In the wake of U.S. recognition of the Islamist Republic of Kosovo, attention has once again been focused on Muslim persecution of Christian Serbs.
In 2005, CNSNews.com ran an article entitled “Persecution of Kosovo Christians Said to Reveal Larger Threat,” in which it aired a video of a Muslim mob destroying a Christian church. Note these revelations in that article, reflecting information from a congressional hearing in August 2005:
International intervention to halt the persecution of Christians in Kosovo is a “complete failure,” according to a former diplomat and other political analysts who briefed Capitol Hill staff late last week, pointing to the destruction of 150 churches and the simultaneous construction of 200 mosques.
The new mosques are funded by “Wahhabist nations,” the diplomats said, raising the specter of radical Islam incubating on the doorstep of Europe in a province rife with illegal arms and narcotics trafficking.
The religious persecution is also part of a political strategy of violence, which if rewarded in the granting of independence to Kosovo, could trigger similar violent secessionist movements throughout neighboring states and countries, they warned.
Note what former US Ambassador Thomas Patrick Melady, who testified on the rampant Jihad in Kosovo at the Congressional hearings in August 2005, said at a press conference that followed:
Those attending the Aug. 11 press conference, and a follow-up congressional briefing on Aug. 12, expressed disappointment over the lack of media coverage of the church destruction. “I’ve been quite disappointed,” Melady told Cybercast News Service, “It wasn’t a major headline story.”
Muslim extremist (ethnic Albanians) went house to house: Killing, Looting and Burning Serbians in their homes.
He compared the destruction to Kristallnacht, or “the Night of Broken Glass” â€” the Nazi-sponsored violent persecution against German Jews launched on Nov. 9, 1938. Gangs of Nazi youth fanned out into Jewish neighborhoods vandalizing and burning Jewish property and businesses, including 101 synagogues.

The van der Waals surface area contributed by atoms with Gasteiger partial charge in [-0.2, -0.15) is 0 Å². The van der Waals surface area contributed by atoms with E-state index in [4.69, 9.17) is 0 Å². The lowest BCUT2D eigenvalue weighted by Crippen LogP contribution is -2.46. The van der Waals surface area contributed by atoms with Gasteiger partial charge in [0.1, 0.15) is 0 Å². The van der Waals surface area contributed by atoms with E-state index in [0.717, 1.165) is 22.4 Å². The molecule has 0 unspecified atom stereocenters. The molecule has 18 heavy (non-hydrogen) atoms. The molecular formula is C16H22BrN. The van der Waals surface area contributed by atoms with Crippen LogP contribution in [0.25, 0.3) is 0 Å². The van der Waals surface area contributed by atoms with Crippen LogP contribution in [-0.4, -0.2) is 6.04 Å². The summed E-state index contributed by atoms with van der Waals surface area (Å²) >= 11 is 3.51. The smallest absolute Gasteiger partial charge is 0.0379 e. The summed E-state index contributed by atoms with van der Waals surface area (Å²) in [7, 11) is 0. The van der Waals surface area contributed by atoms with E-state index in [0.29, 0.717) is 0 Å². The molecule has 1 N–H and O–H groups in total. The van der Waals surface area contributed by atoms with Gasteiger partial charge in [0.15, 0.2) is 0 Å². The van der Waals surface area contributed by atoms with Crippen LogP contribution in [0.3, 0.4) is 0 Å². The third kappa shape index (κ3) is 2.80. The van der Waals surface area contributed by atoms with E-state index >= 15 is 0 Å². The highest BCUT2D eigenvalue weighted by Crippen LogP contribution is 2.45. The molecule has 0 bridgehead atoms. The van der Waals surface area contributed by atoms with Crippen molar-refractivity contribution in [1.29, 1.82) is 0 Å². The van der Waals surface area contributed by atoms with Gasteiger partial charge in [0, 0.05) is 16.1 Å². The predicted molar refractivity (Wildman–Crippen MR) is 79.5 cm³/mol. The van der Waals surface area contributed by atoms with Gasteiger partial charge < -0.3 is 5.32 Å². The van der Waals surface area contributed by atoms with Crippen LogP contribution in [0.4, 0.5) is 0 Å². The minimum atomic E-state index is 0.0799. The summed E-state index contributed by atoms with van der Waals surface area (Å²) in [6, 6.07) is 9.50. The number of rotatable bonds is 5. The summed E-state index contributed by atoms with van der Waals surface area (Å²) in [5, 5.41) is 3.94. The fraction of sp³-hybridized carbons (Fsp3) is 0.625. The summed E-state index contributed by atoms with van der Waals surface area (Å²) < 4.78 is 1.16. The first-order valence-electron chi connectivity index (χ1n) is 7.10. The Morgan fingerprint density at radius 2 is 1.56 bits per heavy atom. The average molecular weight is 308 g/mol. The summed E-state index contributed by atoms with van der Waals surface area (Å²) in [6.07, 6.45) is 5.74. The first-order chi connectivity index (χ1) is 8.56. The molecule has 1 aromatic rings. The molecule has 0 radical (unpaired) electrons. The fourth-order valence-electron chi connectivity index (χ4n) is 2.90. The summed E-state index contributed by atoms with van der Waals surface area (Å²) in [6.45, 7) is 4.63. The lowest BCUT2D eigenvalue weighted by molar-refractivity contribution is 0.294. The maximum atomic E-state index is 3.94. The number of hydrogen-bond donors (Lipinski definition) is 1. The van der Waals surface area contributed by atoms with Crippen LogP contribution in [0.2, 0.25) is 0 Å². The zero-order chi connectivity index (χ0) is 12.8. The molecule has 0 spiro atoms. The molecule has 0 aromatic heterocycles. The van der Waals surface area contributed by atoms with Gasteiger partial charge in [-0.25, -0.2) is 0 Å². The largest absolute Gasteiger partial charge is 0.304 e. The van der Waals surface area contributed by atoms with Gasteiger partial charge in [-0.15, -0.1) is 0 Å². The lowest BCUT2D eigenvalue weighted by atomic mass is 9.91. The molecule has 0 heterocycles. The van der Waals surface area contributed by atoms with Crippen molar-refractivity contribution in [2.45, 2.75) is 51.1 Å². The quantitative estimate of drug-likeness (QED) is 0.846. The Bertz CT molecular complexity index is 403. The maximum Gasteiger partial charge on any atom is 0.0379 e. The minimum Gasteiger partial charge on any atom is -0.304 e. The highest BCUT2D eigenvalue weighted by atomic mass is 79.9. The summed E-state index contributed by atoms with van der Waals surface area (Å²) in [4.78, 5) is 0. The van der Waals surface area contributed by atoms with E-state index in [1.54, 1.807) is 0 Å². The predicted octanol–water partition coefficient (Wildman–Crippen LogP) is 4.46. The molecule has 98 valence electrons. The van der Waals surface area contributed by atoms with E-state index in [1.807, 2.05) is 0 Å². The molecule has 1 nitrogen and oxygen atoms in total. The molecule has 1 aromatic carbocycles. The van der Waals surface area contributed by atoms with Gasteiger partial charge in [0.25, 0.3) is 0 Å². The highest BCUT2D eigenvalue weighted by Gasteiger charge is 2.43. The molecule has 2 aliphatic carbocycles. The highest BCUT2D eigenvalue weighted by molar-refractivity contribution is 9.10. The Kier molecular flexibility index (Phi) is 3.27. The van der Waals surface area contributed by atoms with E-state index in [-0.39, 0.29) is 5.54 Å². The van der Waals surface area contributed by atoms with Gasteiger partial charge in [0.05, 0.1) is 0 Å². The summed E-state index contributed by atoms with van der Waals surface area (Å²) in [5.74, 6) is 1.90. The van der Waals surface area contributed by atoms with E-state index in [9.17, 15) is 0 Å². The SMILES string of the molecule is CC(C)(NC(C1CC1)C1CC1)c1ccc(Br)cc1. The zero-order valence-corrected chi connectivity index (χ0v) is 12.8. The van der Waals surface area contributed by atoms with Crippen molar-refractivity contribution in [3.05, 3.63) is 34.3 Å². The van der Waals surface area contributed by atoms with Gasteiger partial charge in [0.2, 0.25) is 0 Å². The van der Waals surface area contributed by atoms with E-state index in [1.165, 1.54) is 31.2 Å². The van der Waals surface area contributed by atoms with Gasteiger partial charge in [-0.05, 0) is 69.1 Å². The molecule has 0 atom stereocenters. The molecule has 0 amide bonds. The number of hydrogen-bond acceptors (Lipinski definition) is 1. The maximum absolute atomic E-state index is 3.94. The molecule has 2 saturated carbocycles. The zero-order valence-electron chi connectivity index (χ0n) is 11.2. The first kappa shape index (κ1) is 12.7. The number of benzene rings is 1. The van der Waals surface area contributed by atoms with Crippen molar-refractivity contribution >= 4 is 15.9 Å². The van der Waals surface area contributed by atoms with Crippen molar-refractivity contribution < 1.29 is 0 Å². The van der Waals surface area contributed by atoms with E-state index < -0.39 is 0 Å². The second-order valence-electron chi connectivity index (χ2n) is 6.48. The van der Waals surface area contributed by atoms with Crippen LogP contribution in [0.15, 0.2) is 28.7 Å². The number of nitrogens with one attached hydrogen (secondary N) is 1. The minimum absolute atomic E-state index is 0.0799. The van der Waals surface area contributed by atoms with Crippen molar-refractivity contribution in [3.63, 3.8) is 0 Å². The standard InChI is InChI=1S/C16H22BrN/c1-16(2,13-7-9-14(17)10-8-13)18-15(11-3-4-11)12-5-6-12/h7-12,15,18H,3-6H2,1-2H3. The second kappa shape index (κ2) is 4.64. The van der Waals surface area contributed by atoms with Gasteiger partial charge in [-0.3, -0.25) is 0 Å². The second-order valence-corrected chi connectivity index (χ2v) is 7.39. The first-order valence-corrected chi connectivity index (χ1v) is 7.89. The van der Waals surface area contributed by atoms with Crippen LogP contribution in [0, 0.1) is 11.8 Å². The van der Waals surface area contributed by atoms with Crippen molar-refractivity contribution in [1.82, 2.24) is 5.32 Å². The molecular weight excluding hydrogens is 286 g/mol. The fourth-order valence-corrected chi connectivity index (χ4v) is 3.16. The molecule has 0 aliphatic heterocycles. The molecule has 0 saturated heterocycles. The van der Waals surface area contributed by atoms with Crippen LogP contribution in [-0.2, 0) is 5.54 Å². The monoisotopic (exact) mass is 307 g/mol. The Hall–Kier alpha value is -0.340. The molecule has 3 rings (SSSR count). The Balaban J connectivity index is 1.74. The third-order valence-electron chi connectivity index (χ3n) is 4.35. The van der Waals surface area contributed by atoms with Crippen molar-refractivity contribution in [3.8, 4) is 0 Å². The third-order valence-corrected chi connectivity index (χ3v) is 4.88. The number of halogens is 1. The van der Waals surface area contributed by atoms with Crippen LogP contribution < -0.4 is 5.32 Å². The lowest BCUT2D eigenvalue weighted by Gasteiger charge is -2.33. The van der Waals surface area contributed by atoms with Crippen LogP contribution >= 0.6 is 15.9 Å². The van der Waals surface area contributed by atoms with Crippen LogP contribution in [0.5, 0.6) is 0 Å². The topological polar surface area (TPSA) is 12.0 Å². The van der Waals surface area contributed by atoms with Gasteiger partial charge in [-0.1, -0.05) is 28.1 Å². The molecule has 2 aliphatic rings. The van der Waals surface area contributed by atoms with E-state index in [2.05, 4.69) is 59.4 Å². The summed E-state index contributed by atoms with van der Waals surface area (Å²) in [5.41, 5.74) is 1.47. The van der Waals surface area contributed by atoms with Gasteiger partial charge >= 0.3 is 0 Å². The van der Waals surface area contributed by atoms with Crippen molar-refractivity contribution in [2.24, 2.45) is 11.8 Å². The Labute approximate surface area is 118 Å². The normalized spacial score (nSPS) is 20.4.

The official Nazi government response at the time was that such outbreaks were spontaneous, not organized. In the Kosovo situation, analysts are also expressing doubt over a similar line touted by the government.
Referring to the destruction of 34 churches in March of last year Melady said, “Thanks to a few amateur films that were made when the protests broke out, we can see how things unfolded. At all the scenes someone would climb to the top and tear down the cross, then stomp on it. Then they would set fire to the church.”
The bottom line comment of this CNSNews.com article was prescient then and very real now:
In the war against an expanding radical Islam, Defense analyst Frederick Peterson said, “We have three choices: convert, submit or die. But there’s a fourth choice and that’s to fight.
An Albanian Muslim youth uses his mobile telephone to take a picture of his friend urinating in the entryway of St. George church in the southern Kosovo town of Prizren, Monday, March 22, 2004.
“What is going on in Kosovo today is the future of Europe tomorrow,” he added.
* More on Kosovo: The Extermination of Kosovo Christians
* Ignoring the Islamic treat: Kosovo Touts ‘Islam Lite’
Feb. 18: Police officers stand in line during a demonstration against Kosovo’s independence as they block Kosovar Serbs from approaching the bridge over the River Ibar which divides Serbs and Albanians in the ethnically divided town of Kosovska Mitrovica, Kosovo.